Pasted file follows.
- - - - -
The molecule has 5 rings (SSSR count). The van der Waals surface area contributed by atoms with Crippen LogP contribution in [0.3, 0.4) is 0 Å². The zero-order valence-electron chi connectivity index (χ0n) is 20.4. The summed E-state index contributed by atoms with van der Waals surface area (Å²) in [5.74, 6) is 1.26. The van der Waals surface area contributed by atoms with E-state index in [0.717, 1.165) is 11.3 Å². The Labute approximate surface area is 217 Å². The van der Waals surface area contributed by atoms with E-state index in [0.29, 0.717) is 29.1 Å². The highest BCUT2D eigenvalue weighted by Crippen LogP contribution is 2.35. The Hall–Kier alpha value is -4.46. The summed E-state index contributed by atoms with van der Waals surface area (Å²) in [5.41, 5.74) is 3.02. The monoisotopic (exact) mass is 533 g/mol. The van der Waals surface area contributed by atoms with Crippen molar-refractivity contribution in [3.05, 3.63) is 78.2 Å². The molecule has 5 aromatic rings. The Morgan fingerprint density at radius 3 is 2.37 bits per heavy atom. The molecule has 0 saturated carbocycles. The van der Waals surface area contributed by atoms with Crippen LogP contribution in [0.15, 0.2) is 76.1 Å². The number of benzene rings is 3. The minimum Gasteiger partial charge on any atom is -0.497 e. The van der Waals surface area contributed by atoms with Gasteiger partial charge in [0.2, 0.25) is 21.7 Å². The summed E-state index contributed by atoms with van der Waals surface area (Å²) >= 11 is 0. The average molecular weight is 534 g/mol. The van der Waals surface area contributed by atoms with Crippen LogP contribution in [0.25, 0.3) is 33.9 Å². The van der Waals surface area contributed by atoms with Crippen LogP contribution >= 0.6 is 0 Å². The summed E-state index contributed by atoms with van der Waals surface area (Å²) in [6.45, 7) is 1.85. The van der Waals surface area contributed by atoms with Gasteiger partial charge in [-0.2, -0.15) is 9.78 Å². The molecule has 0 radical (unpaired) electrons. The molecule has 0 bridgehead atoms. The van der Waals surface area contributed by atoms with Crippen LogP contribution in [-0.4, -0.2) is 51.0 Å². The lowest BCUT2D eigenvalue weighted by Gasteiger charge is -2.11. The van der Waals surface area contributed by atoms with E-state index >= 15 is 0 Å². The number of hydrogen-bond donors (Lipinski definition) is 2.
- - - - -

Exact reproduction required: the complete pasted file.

The molecule has 5 rings (SSSR count). The van der Waals surface area contributed by atoms with Crippen LogP contribution in [0.3, 0.4) is 0 Å². The zero-order valence-electron chi connectivity index (χ0n) is 20.4. The summed E-state index contributed by atoms with van der Waals surface area (Å²) in [5.74, 6) is 1.26. The van der Waals surface area contributed by atoms with E-state index in [0.717, 1.165) is 11.3 Å². The Labute approximate surface area is 217 Å². The van der Waals surface area contributed by atoms with E-state index in [0.29, 0.717) is 29.1 Å². The highest BCUT2D eigenvalue weighted by Crippen LogP contribution is 2.35. The Hall–Kier alpha value is -4.46. The summed E-state index contributed by atoms with van der Waals surface area (Å²) in [5.41, 5.74) is 3.02. The monoisotopic (exact) mass is 533 g/mol. The van der Waals surface area contributed by atoms with Crippen molar-refractivity contribution in [3.05, 3.63) is 78.2 Å². The molecule has 5 aromatic rings. The Morgan fingerprint density at radius 3 is 2.37 bits per heavy atom. The molecule has 0 saturated carbocycles. The van der Waals surface area contributed by atoms with Crippen LogP contribution in [0.15, 0.2) is 76.1 Å². The number of benzene rings is 3. The minimum Gasteiger partial charge on any atom is -0.497 e. The van der Waals surface area contributed by atoms with Gasteiger partial charge in [0.2, 0.25) is 21.7 Å². The summed E-state index contributed by atoms with van der Waals surface area (Å²) >= 11 is 0. The average molecular weight is 534 g/mol. The van der Waals surface area contributed by atoms with Crippen LogP contribution in [0.25, 0.3) is 33.9 Å². The van der Waals surface area contributed by atoms with Crippen LogP contribution >= 0.6 is 0 Å². The summed E-state index contributed by atoms with van der Waals surface area (Å²) in [6.45, 7) is 1.85. The van der Waals surface area contributed by atoms with Gasteiger partial charge in [-0.2, -0.15) is 9.78 Å². The molecule has 0 radical (unpaired) electrons. The molecule has 0 bridgehead atoms. The van der Waals surface area contributed by atoms with Crippen LogP contribution in [-0.4, -0.2) is 51.0 Å². The lowest BCUT2D eigenvalue weighted by Gasteiger charge is -2.11. The van der Waals surface area contributed by atoms with E-state index >= 15 is 0 Å². The number of hydrogen-bond donors (Lipinski definition) is 2.